Friday, 20 June 2008

This Will Cost Them Dear / Això els costarà molt

Although the Swedish blogosphere won a victory in drawing public attention to the government's ("the Alliance's") proposal to allow scanning of digital communication, it is becoming clearer and clearer that the revised version, which has already been adopted, cannot guarantee the private integrity of web-users.

"By introducing these new measures, the Swedish government is following the examples set by governments ranging from China and Saudi Arabia to the US government's highly criticised eavesdropping programme," is how Peter Fleischer of Google commented the decision, according to the BBC. Not the preferred company of a country where many citizens still see the EU as a threat to democracy.

Camilla Lindberg, the only member of allegedly liberal Folkpartiet who decided to vote no, has possibly created some difficulties for herself in the party hierarchy, but is being hailed as one of few ideologically steadfast politicians. Fredrik Federley, who calls himself a liberal and was firmly against interception before the voting rounds but then voted yes to the revised proposal in order not to clash with his party (Centerpartiet), is being heavily criticised by bloggers and there is even a song about how he betrayed his ideals.

The main opposition party, the Social Democrats, takes big pride in having voted no, thus in line with public opinion. As so often in politics, they seem to forget that the initiative to the bill which the right wing government has now voted through, originally came from them.

The events of this week will have a strong influence of the future of Swedish politics. Johan Ingerö, a popular liberal blogger has created the Facebook group “Alliance voters against the alliance” (I cannot link to it since I am not a member of the Sweden network). It is worth remembering that all youth organisations of the four government parties were against the bill which is now about to be implemented. That difference between the generations will not go unnoticed in the interal debate of the Alliance parties.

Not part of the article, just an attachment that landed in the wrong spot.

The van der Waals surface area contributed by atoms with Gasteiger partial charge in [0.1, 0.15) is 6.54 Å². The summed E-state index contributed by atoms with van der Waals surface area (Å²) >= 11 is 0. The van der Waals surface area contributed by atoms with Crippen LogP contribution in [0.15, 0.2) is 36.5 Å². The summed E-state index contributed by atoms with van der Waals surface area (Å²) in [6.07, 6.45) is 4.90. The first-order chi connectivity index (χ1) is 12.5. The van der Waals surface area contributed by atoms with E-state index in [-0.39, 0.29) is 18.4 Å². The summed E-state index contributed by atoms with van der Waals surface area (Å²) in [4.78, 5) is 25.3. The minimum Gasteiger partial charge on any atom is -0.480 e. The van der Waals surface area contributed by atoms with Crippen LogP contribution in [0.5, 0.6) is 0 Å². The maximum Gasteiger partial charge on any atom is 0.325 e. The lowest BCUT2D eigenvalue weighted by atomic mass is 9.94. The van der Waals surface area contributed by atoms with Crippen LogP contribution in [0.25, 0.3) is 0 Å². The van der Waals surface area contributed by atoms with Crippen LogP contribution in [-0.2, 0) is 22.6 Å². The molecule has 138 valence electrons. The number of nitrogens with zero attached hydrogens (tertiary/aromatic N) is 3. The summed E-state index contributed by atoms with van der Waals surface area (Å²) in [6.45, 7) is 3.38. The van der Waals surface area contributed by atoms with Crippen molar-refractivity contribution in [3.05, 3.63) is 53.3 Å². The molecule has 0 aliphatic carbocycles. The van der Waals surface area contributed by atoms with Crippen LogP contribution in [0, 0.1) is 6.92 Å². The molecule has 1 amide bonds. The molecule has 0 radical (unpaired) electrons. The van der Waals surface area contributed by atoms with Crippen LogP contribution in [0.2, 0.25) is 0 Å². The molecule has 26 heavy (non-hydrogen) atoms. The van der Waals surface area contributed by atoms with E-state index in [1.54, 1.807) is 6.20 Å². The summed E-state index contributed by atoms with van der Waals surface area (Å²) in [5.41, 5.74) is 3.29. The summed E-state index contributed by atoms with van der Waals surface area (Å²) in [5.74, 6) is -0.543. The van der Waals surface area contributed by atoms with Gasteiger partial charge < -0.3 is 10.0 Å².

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La blogosfera sueca va demostar la seva força en retardar la llei sobre mesures anti-terroristes que va fer el govern de dreta ("l’Aliança"), però ara és cada cop més clar que la nova versió tampoc pot assegurar l’integritat privada dels usuaris de la xarxa. En fet, un director de Google va dir que 'Suecia ha seguit el mateix camí com per exemple Xina i Aràbia Saudita' – quines referencies més vergonyoses.

Al final no va haver més que un sol soci d’el govern, la Camilla Lindberg, que va votar en contra de la proposta i per tant rep elogis de molts blocaires. El contrari li està passant al Fredrik Federley, que s’havia creat un perfil com convençut liberal i polític honest, però al final va votar
per no arriscar la seva carrera política. En una canció a YouTube es canta sobra la seva traïcíó dels ideals.

Unes coses de la política funcionen com sempre, com ara el fet que els socialdemocrats són feliços per haver votat segons l’opinió pública i obliden còmodament que la proposta original de la nova llei es va plantejar quan governaven ells.

Tanmateix es poden esperar grans canvis. Els blocaires se van adonar de l’influencia que tenen i totes les agrupacions de joves dels partits de dreta són contra la proposta que està a punt d'implementar-se. A Facebook ja es va crear el grup “Votants de l’Aliança contra l’Aliança” (no puc fer-hi un enllaç, ja que no sóc del grup Sweden). Sembla que el primer ministre suec va guanyar una vertadera victoria Pírrica.


Keefieboy said...

Good grief: I thought the Brits were the surveillance champions of Europe: I cannot believe Sweden has done this!

Erik Wirdheim said...

Hi Keefieboy,

Please, excuse my late answer!

Although I've never considered the Brits more surveillance minded than Swedes, you are so right that this decision borders on being unbelievable.

The only good thing about it is the re-vitalizing effect it seems to have on Swedish politics.